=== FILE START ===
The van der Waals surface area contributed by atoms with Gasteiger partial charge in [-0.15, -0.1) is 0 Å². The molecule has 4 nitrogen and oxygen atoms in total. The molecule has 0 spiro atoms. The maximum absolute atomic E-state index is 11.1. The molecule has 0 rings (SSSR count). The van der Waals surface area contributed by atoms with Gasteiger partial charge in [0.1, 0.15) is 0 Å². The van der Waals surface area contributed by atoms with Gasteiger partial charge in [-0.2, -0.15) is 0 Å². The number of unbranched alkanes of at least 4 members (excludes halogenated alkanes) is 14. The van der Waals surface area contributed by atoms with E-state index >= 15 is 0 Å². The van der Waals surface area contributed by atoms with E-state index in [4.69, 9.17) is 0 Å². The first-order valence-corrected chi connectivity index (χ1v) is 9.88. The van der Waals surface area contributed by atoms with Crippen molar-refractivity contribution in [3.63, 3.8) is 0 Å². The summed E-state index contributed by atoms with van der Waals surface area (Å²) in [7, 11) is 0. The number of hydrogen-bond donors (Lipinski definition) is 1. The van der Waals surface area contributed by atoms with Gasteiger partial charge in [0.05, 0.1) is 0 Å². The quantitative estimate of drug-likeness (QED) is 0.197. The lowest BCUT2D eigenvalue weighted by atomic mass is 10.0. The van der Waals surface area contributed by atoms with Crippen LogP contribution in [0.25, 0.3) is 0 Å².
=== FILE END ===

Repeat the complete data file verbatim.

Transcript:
The van der Waals surface area contributed by atoms with Gasteiger partial charge in [-0.15, -0.1) is 0 Å². The molecule has 4 nitrogen and oxygen atoms in total. The molecule has 0 spiro atoms. The maximum absolute atomic E-state index is 11.1. The molecule has 0 rings (SSSR count). The van der Waals surface area contributed by atoms with Gasteiger partial charge in [0.1, 0.15) is 0 Å². The van der Waals surface area contributed by atoms with Gasteiger partial charge in [-0.2, -0.15) is 0 Å². The number of unbranched alkanes of at least 4 members (excludes halogenated alkanes) is 14. The van der Waals surface area contributed by atoms with E-state index >= 15 is 0 Å². The van der Waals surface area contributed by atoms with E-state index in [4.69, 9.17) is 0 Å². The first-order valence-corrected chi connectivity index (χ1v) is 9.88. The van der Waals surface area contributed by atoms with Crippen molar-refractivity contribution in [3.63, 3.8) is 0 Å². The summed E-state index contributed by atoms with van der Waals surface area (Å²) in [7, 11) is 0. The number of hydrogen-bond donors (Lipinski definition) is 1. The van der Waals surface area contributed by atoms with Gasteiger partial charge in [0.05, 0.1) is 0 Å². The quantitative estimate of drug-likeness (QED) is 0.197. The lowest BCUT2D eigenvalue weighted by atomic mass is 10.0. The van der Waals surface area contributed by atoms with Crippen LogP contribution in [0.25, 0.3) is 0 Å².